Photo-Therapeutic Keratectomy - Laser Eye Surgery Guide

Photo-Therapeutic Keratectomy (PTK) is a type of eye surgery used to treat diseases of the corneal surface as well as to treat scars. Examples of diseases that can be treated by PTK are epithelial erosion syndrome and corneal dystrophy. You should note that this surgical procedure is not used to improve vision and so if you are considering undergoing just PTK so you no longer have to wear glasses or contact lenses, then you should think again. If this is your desire, it is possible for you to undergo a combined PTK-PRK procedure.

What makes PTK different from PRK, LASEK and LASIK?

The key factor that defines PTK is that it provides medical benefits rather than just improving eyesight. The problems that PTK can help with are associated with diseases of the cornea whereas PRK, LASEK and LASIK are more related to correcting refractive issues.

So when comparing PTK with the three other procedures, it is clear that PTK is more medically beneficial compared to cosmetically beneficial as seen with the others.

An example of a disorder that PTK can resolve is corneal dystrophy whereas examples of issues that can be sorted with PRK, LASIK or LASEK include presbyopia and astigmatism.

Who is a suitable candidate for PTK?

A significant factor that would make you suitable for undergoing PTK is if you suffer from either corneal damage or surface disease. Examples of such issues, which would increase your suitability for the surgery include:

  • Corneal dystrophy
  • Persistent epithelial erosion syndrome
  • Scarring of the cornea

Other components that contribute to determining suitability for PTK include good general health and realistic expectations in terms of the outcome.

If you also wish to improve your eyesight then PTK may be the ideal option for you. The procedure can be combined with laser eye surgeries such as PRK, LASIK or LASEK. If this is something you wish to consider then you should approach your surgeon for further advice.

Alternatives to PTK

If your surgeon does not consider you a suitable candidate for PTK then you do have other options. One of these options is a cornea transplant and the other is manual scraping.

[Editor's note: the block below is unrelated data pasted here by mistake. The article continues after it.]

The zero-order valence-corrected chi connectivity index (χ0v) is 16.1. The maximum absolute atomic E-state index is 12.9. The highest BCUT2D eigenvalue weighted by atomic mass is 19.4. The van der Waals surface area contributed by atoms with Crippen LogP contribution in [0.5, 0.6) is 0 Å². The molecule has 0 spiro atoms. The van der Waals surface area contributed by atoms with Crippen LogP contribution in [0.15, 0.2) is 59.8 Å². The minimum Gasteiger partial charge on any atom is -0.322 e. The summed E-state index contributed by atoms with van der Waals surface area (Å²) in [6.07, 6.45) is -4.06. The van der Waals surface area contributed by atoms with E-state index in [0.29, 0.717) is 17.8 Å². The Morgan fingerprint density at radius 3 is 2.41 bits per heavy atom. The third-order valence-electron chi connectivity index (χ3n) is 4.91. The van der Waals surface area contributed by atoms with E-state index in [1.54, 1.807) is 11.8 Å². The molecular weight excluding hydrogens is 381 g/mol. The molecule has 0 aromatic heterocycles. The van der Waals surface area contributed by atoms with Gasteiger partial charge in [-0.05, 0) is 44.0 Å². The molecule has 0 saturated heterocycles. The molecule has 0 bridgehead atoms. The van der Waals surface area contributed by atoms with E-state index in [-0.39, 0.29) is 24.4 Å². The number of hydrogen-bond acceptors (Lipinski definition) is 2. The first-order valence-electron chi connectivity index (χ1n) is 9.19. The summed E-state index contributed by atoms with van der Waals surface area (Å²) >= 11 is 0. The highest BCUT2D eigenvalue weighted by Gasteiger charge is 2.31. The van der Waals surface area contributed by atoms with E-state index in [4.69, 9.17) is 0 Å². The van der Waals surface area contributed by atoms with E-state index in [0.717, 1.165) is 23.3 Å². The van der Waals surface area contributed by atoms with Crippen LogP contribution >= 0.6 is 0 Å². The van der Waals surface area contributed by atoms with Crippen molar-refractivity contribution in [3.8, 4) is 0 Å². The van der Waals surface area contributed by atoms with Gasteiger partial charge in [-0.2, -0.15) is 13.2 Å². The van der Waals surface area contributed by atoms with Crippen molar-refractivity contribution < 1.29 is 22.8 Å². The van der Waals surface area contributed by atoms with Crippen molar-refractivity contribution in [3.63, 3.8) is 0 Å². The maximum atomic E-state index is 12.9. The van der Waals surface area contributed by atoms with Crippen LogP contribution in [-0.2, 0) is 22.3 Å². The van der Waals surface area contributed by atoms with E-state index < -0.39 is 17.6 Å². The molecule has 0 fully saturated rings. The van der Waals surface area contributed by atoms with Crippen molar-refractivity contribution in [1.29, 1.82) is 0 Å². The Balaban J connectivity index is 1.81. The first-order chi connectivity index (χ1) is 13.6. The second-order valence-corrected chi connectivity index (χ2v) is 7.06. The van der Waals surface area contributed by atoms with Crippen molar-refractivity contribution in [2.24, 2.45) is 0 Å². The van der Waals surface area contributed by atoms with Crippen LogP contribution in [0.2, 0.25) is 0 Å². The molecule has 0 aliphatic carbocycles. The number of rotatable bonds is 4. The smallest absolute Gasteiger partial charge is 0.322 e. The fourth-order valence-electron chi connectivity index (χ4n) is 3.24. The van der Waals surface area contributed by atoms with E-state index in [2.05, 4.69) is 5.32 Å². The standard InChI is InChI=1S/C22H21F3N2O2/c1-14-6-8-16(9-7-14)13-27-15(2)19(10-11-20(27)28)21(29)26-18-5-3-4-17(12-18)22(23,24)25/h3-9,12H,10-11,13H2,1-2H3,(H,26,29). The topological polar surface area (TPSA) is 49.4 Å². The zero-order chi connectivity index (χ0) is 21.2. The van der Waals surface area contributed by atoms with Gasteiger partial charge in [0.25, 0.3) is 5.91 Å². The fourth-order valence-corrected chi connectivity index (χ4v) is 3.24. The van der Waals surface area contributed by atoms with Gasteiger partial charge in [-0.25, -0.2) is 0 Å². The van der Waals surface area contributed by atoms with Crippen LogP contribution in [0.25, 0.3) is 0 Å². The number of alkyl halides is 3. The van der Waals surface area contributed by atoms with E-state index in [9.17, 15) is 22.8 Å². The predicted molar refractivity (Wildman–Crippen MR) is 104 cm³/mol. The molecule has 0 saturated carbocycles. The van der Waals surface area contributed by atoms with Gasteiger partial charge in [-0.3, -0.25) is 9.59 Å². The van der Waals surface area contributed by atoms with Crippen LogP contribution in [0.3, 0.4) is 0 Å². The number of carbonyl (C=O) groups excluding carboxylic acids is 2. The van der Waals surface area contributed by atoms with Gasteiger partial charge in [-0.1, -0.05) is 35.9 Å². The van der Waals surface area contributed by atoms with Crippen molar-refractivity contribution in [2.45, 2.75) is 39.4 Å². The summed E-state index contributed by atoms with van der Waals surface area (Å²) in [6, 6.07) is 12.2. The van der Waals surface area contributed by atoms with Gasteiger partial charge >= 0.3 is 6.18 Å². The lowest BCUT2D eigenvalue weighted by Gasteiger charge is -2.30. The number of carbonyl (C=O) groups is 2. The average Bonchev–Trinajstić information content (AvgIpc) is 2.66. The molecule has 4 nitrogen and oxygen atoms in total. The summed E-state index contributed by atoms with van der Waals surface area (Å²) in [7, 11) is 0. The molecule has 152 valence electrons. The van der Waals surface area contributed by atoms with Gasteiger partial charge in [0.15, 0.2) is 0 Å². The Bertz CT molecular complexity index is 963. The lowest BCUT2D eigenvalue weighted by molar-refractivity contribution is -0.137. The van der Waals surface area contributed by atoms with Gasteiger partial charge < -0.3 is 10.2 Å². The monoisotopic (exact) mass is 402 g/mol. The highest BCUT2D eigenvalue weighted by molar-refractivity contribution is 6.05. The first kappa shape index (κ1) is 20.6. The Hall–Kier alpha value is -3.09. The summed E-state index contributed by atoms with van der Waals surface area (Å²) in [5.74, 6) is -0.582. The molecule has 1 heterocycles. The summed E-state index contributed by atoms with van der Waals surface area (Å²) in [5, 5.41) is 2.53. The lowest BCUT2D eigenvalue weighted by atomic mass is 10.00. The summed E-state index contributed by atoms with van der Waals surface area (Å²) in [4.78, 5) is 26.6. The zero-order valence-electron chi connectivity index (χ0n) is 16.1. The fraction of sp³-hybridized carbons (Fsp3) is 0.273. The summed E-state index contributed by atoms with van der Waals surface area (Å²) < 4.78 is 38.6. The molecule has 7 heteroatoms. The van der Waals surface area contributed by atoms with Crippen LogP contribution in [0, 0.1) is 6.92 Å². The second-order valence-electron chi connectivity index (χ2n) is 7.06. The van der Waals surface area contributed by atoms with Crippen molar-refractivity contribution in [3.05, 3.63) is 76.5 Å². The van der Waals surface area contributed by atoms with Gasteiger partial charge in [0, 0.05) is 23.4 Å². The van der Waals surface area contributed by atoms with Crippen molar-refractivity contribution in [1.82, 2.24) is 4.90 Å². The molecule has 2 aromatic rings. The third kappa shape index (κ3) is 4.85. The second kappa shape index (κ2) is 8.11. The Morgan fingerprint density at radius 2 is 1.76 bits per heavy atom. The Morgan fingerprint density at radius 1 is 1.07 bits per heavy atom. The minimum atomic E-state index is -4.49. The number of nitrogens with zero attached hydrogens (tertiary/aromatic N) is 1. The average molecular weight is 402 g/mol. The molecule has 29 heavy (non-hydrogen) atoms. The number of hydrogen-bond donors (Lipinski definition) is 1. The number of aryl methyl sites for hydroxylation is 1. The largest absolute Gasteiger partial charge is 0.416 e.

A cornea transplant involves your surgeon removing the damaged part of your cornea and replacing it with a healthy cornea. It is sometimes referred to as a penetrating keratoplasty or PK. This cornea is generally human and is taken from an eye bank close to the clinic. The transplant is frequently done so you eye can regain the ability to focus efficiently.

Manual scraping (or cornea scraping) is a procedure encompassing your surgeon physically scraping away the section of cornea that has been subjected to damage or disease. An example when manual scraping may be employed is if you have a corneal ulcer.

Are there any risks associated with PTK?

As with all forms of surgery, PTK does carry some potential risks, however you should note that most often the surgery is performed safely and complication-free.

The PTK procedure is permanent and you should always consider any potential risks, no matter how small or rare, before committing yourself to the surgery. In terms of PTK the potential risks and complications can include:

  • Halos
  • Glare
  • Starbursts
  • Sensitivity to light

For most people, the above occurrences are temporary and mild, however a minority of patients do suffer permanently. During your consultation, your surgeon will give further insight to these risks and will be able to incorporate the possibility when determining how suitable you are for PTK.

What benefits will result from PTK?

Essentially, the benefit you will experience will be the resolution of your corneal damage or disease. Other benefits associated with PTK include a smoother, clearer cornea as well as better vision. The vision aspect can be further improved if you combine PTK with other procedures such as PRK, LASIK or LASEK.

Your PTK consultation

Prior to your surgery you will be required to attend a consultation. Here you will be given a chance to ask any questions you desire. If you wish to see examples of questions that may benefit you when deciding if PTK is right for you, then please visit our section, 'Laser Eye Surgery: General FAQs'. These questions are broad as they are related to all types of laser eye surgery so you may wish to make them more specific. Examples of such questions include: